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Feather River Bulletin
Quincy, California
January 8, 2014     Feather River Bulletin
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January 8, 2014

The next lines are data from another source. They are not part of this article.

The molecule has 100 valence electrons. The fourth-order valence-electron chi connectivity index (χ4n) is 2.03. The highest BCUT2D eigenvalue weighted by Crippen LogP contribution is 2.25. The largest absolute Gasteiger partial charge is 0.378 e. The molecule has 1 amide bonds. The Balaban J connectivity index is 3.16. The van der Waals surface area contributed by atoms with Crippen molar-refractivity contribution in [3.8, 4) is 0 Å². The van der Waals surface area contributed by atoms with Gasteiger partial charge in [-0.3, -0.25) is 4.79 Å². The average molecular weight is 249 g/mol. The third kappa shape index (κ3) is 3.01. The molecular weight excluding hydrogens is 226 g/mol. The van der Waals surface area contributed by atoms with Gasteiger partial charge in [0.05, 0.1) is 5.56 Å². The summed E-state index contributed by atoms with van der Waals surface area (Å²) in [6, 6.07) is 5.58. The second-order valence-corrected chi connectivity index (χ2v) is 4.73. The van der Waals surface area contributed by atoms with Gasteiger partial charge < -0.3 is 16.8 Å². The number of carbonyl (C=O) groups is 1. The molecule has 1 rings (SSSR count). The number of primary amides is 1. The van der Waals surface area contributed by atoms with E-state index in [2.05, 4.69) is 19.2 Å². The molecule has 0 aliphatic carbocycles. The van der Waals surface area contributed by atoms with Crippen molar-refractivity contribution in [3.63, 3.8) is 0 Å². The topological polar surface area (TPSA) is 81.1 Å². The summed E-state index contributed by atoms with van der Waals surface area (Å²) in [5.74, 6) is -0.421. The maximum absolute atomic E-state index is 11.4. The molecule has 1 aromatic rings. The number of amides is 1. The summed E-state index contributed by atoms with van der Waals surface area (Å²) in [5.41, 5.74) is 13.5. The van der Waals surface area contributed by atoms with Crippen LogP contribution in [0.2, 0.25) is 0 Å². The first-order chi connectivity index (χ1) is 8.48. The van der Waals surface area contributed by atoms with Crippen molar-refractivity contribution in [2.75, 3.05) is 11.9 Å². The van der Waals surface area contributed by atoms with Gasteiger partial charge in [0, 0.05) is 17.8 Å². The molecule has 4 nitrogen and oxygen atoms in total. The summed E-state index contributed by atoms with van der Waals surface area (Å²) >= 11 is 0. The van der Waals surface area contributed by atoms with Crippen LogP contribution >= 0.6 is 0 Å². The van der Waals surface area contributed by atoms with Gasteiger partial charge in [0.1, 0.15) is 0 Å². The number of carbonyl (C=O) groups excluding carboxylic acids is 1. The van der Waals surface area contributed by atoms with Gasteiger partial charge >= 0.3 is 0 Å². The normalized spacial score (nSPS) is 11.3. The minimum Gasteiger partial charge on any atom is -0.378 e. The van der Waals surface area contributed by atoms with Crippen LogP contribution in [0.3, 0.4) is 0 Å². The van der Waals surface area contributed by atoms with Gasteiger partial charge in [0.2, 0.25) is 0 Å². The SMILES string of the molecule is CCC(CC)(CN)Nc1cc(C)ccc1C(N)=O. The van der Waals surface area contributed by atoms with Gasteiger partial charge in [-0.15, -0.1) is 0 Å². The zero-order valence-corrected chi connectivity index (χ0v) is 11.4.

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Bulletin, Record, Progressive, Reporter Wednesday, Jan. 8, 2014 11I 66 Bars outnumbered churches. I believe there were four or five on Commercial Street alone, not to mention two houses of "ill repute" east of town. 99 66 One of the busiest times ever in the history of Portola railroading was World War II. Troop train after troop train passed monotonously through, taking thousands of young men over to fight in the Pacific campaign. 99 Jim Jenner proves he still enjoys the outdoors in old Western Pacific Hospital, said Portola was a was rough around the edges and provided akid this recent photo provided to Feather Publishing. Jenner, 81, who was born in the "wild and wooly" place in the 1930s and '40s. He said the bustling railroad town like himself many opportunities for adventure. Editor's note: Jim Jenner submitted this reoollection of growing up in "wild and wooly" Portola during the town's railroad heyday. Jenner, who was born in the Western Pacific HospJtaI in 1932and has subscribed to the PortoIa:Reportar for more ....... than 45 years, lives in Berkeley. Jim Jenner Special to Feather Publishing emories of growing up in a wild and wooly railroad town like Portola during the 1930s and '40s remain the most vivid of my life. That experience alone should qualify a lucky kid like me as some kind of latter-day Huck Finn. My grandfather, William Jenner, came to Portola in 1909 as one of the first Western Pacific telegraphers and locomotive engineers. Railroad pay, he said, was a damn sight better than what he got teaching school in Ohio. He suffered a cruel fate, however, dying in Portola in the great Spanish flu epidemic of 1918, which also nearly killed my father and his sister. My dad, Paul Henry Jenner, followed William's footsteps, quitting school at age 14 to work as a WP callboy in 1916. His job, in addition to notifying crews in person of impending assignments, involved being yardmaster, crew dispatcher, engine herder for passenger trains, delivery boy for Western Union messages and janitor. His pay was $50 per month for 12 hours a day, seven days a week. Why it was necessary to personally notify crew members of impending assignments remains puzzling, as Alexander Graham Bell's magnificent invention had been around for well over a decade. But, many are the vagaries of railroad life, as you'll soon see. He rose through the ranks and became a locomotive engineer in 1928, fmally getting promoted to the main office in San Francisco in the mid '40s. Railroaders were a fascinating bunch of oddballs. Every one of them seemed to have some kind of unique, often wacky, nickname that was associated with a landmark event in their career. For instance, my dad was Jim Jenner's grandfather, William Jenner, stands in front of a Western Pacific locomotive in Portola in this circa 1911 photo. William Jenner was an engineer for the railroad. Photos courtesy Jim Jenner nicknamed "Boomer." Old Mr. Johnson, who lived across the street on California, was called "Highball." And then, of Course, there was the inimitable "Over the Road Ray." Any given day on Commercial Street you could be sure to see a gaggle of railroaders all standing around talking shop even though it was their day off. There never was enough railroading. Consequently, wives often became rail widows and tall tales would proliferate, One in particular deals with how the town of Portola got its name. According to legend, Ignacio Bertola, one of the early citizens, was hit by lightning under a large pine tree near where land was being leveled to build company houses. Bertola had been missing for a day or so when he was finally found stone cold dead, prompting a compatriot to murmur, "Poor Tola." Another tale, told by Hap Manit, a legendary rail character in his own right, The Western Pacific Railroad yard in Portola as it looked in the 1930s and '40s. Railroad workers use ice from the frozen Feather River to refrigerate cars carrying perishable goods. A locomotive steams into the Western Pacific Railroad Depot in this photo taken around t940. involved my father. Hap bring it back alone. He same vintage as the one at claimed that there was a engineered and fired the Promontory Point in Utah at Jupiter locomotive in Reno locomotive all the way the site of the original golden that needed to be broughtsingle-handed, which may spike ceremony. Whether or back to Portola. There wasn't not qualify him as a modern not such stories are true a sufficient crew availabke to day Casey Jones, but did doesn't matter. A story is just man the locomotive with make him somewhat of a that, no more, no less -- with both a fireman and engineer, legend in his time. I believe the passage of time a so my dad was sent over to this locomotive may be the tradition held dear. Working on the "road" in those days was very dangerous. Railroading, in fact, was more dangerous than coal mining or working in a steel mill, both notoriously dangerous professions. Accidents involving death and severe injury far exceeded those in the mines and mills. Paul Jenner himself was nearly killed in a train wreck near Reno Junction. A rock had rolled off the mountain at Scott Siding and was lodged directly in the middle of the track, leaving no time to stop and avoid a collision. My dad, the engineer, saw the accident developing and yelled at the ffn'eman to jump. Dad jumped and cartwheeled three or four times, breaking his leg in several places. The fireman stayed with the train and was crushed and scalded to death. Dad was laid up for almost a year. Evidently, there was no equivalent of worker's compensation in those days. This egregious inequity prompted people like my father to push for organizing rail workers so they could secure protection for themselves and their families. Big shot owners called these activists wobblies or, worse, commies. There were also many Wrecks down in the Canyon caused mostly by slides; but perhaps one of the most dangerous places was the switching yard. when I was about 13 a hobo had been riding in a boxcar that had been spotted in the yard. Once the train stopped, he stuck his head out the sliding door only to have the car suddenly jolted by the engine up front. The door decapitated him. Kids ran down to the yard to see where they had placed sawdust to cover the gore. "Out, damned spot. Out..." Lady Macbeth would say. This didn't deter us brazen young Huck Finns from hopping a freight car to 'ride as far as Blairsden, or even Spring Garden. Luck must have been on our side because we always managed to get back alive just in time for dinner, our parents none the wiser. One of the most mysterious places was the roundhouse-turntable complex. On days off my dad would take me down to the roundhouse to wash his coveralls. They had a metal trough filled with scalding water and steam where the SeeBrat, page 15B